Sunday, March 19, 2017

Slicing the cake and different products

The concept of "slicing the cake" is one of the most important lessons to come out of the agile movement. People consistently neglect to apply it across products...

One solution is to have a single developer make all the changes across products. This makes sense if all the products use the same infrastructure, or all have high standards of documentation and devops. E.g. it doesn't work well if different products have different build processes that all require manual intervention. When we reduce barriers to entry this way, "ownership" of individual products might then be meaningful only for code reviews and maintaining long term health of each code base.

The only other solution is to have developers on each of the products all working together to integrate early. If your sprints are two weeks long, each developer gets one week to build an initial implementation, and must be available to integrate immediately on the first day of the second week. Everyone should expect developers to refactor their initial implementations afterwards.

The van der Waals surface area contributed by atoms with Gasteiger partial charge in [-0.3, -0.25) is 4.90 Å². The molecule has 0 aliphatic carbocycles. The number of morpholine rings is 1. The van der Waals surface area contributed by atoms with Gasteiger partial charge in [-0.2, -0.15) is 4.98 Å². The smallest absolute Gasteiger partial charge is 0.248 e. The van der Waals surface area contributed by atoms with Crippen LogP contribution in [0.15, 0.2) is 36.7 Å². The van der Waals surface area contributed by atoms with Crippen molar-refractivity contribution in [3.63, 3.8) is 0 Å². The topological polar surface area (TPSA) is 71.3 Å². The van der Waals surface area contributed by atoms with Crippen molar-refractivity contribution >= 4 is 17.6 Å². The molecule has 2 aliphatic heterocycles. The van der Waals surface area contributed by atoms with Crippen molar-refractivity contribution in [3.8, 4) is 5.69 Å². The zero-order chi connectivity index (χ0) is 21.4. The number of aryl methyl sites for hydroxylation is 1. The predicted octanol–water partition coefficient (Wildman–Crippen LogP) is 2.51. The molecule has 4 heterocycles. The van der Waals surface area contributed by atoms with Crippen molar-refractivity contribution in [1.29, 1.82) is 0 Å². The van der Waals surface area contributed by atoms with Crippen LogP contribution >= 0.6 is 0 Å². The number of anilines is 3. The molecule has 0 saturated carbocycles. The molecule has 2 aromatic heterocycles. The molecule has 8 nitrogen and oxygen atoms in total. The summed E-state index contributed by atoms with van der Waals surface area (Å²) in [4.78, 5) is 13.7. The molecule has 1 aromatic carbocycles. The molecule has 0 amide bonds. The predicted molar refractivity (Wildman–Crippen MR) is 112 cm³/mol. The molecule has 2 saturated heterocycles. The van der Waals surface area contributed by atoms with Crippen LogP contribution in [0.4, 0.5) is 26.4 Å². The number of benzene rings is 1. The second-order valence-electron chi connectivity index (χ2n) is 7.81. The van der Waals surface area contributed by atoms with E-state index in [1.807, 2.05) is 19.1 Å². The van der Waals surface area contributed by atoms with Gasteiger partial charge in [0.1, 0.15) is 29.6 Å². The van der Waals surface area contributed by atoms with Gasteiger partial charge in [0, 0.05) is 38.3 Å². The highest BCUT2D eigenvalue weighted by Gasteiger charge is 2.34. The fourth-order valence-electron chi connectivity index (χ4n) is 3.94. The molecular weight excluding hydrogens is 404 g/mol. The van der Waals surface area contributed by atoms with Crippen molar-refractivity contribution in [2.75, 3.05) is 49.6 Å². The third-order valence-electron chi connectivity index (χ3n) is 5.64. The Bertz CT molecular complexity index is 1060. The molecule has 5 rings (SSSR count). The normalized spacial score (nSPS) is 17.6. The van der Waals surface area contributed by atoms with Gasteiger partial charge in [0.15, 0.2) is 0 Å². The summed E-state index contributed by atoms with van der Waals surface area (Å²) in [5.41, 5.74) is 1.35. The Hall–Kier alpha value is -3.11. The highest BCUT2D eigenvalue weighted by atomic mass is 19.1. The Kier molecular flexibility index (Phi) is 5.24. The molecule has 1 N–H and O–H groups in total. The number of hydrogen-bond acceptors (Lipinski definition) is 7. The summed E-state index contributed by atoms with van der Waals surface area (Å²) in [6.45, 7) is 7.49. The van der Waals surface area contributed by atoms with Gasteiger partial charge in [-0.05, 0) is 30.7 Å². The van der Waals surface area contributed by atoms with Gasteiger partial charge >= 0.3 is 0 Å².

Sources of technical debt

All coding smells get worse over time until they are corrected.

For example, an awkward abstraction might not seem so bad when it is introduced, but as more features are added, it gets increasingly brittle and creates more bugs.

In practical software development these are the most common sources of technical debt:

YAGNI (You aren't gonna need it.)

People build things that don't end up being needed at all, or more insidiously people build things that have an overall cost which exceeds their benefit.


Existing code is organized into two parts A and B, and a new use case comes along that needs mostly B. That is, the interface to use B is awkward. Rather than improve that interface, people have their code C start using B via an extra piece of code, a B-C adapter.

Adapters are necessary when the adapted code is owned by a different team, but in that case you'd hope that the interface is well designed in the first place, or at least the integration is part of the application's job. When all the code is owned by a single team, adapters are just debt.

Special casing

A change is desired for a single specific case. The change could apply more generally, but it isn't urgent. People add new code that runs just for the specific case, because they are afraid.

This source of technical debt is particularly tempting. And sometimes it's hard to distinguish from properly avoiding YAGNI. Just as with all refactoring, good automated tests are essential.